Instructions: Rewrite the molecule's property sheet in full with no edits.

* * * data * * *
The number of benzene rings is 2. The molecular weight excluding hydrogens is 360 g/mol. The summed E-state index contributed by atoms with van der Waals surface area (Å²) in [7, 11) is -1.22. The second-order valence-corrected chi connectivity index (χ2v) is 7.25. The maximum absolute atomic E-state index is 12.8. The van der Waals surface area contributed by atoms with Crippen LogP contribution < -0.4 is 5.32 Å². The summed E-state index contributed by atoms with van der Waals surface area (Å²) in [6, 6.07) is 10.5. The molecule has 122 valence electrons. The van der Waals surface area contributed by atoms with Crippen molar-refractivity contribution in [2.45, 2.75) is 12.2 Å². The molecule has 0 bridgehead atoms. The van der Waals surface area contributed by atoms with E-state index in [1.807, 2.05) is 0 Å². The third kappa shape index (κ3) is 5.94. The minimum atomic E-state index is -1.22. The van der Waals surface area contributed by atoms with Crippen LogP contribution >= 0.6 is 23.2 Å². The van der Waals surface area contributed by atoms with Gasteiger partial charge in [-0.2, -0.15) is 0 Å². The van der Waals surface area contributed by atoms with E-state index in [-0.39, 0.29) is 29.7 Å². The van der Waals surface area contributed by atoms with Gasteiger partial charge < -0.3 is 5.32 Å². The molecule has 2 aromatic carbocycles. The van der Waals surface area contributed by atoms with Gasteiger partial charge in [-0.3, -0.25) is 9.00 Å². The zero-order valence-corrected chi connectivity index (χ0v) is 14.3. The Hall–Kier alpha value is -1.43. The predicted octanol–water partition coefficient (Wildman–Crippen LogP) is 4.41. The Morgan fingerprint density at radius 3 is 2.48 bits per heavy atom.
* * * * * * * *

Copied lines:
The number of benzene rings is 2. The molecular weight excluding hydrogens is 360 g/mol. The summed E-state index contributed by atoms with van der Waals surface area (Å²) in [7, 11) is -1.22. The second-order valence-corrected chi connectivity index (χ2v) is 7.25. The maximum absolute atomic E-state index is 12.8. The van der Waals surface area contributed by atoms with Crippen LogP contribution < -0.4 is 5.32 Å². The summed E-state index contributed by atoms with van der Waals surface area (Å²) in [6, 6.07) is 10.5. The molecule has 122 valence electrons. The van der Waals surface area contributed by atoms with Crippen molar-refractivity contribution in [2.45, 2.75) is 12.2 Å². The molecule has 0 bridgehead atoms. The van der Waals surface area contributed by atoms with E-state index in [1.807, 2.05) is 0 Å². The third kappa shape index (κ3) is 5.94. The minimum atomic E-state index is -1.22. The van der Waals surface area contributed by atoms with Crippen LogP contribution >= 0.6 is 23.2 Å². The van der Waals surface area contributed by atoms with Gasteiger partial charge in [-0.2, -0.15) is 0 Å². The van der Waals surface area contributed by atoms with E-state index in [-0.39, 0.29) is 29.7 Å². The van der Waals surface area contributed by atoms with Gasteiger partial charge < -0.3 is 5.32 Å². The molecule has 2 aromatic carbocycles. The van der Waals surface area contributed by atoms with Gasteiger partial charge in [-0.3, -0.25) is 9.00 Å². The zero-order valence-corrected chi connectivity index (χ0v) is 14.3. The Hall–Kier alpha value is -1.43. The predicted octanol–water partition coefficient (Wildman–Crippen LogP) is 4.41. The Morgan fingerprint density at radius 3 is 2.48 bits per heavy atom.